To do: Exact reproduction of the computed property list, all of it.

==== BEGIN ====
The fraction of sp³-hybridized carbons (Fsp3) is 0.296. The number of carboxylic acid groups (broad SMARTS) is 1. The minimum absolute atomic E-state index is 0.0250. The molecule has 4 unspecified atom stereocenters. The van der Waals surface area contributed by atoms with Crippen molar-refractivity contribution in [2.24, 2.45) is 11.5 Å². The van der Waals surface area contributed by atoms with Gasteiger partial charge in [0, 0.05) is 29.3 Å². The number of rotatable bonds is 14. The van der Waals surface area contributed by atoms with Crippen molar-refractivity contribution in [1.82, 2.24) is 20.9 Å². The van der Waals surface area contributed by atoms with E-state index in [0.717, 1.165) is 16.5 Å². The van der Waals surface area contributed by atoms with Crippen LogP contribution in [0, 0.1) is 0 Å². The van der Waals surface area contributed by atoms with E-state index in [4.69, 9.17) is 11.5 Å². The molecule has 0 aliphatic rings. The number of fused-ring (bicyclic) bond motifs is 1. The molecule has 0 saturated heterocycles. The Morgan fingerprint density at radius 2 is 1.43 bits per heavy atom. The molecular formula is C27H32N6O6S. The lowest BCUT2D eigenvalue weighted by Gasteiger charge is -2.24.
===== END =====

The fraction of sp³-hybridized carbons (Fsp3) is 0.296. The number of carboxylic acid groups (broad SMARTS) is 1. The minimum absolute atomic E-state index is 0.0250. The molecule has 4 unspecified atom stereocenters. The van der Waals surface area contributed by atoms with Crippen molar-refractivity contribution in [2.24, 2.45) is 11.5 Å². The van der Waals surface area contributed by atoms with Gasteiger partial charge in [0, 0.05) is 29.3 Å². The number of rotatable bonds is 14. The van der Waals surface area contributed by atoms with Crippen molar-refractivity contribution in [1.82, 2.24) is 20.9 Å². The van der Waals surface area contributed by atoms with E-state index in [0.717, 1.165) is 16.5 Å². The van der Waals surface area contributed by atoms with Crippen LogP contribution in [0, 0.1) is 0 Å². The van der Waals surface area contributed by atoms with E-state index in [4.69, 9.17) is 11.5 Å². The molecule has 0 aliphatic rings. The number of fused-ring (bicyclic) bond motifs is 1. The molecule has 0 saturated heterocycles. The Morgan fingerprint density at radius 2 is 1.43 bits per heavy atom. The molecular formula is C27H32N6O6S. The lowest BCUT2D eigenvalue weighted by Gasteiger charge is -2.24.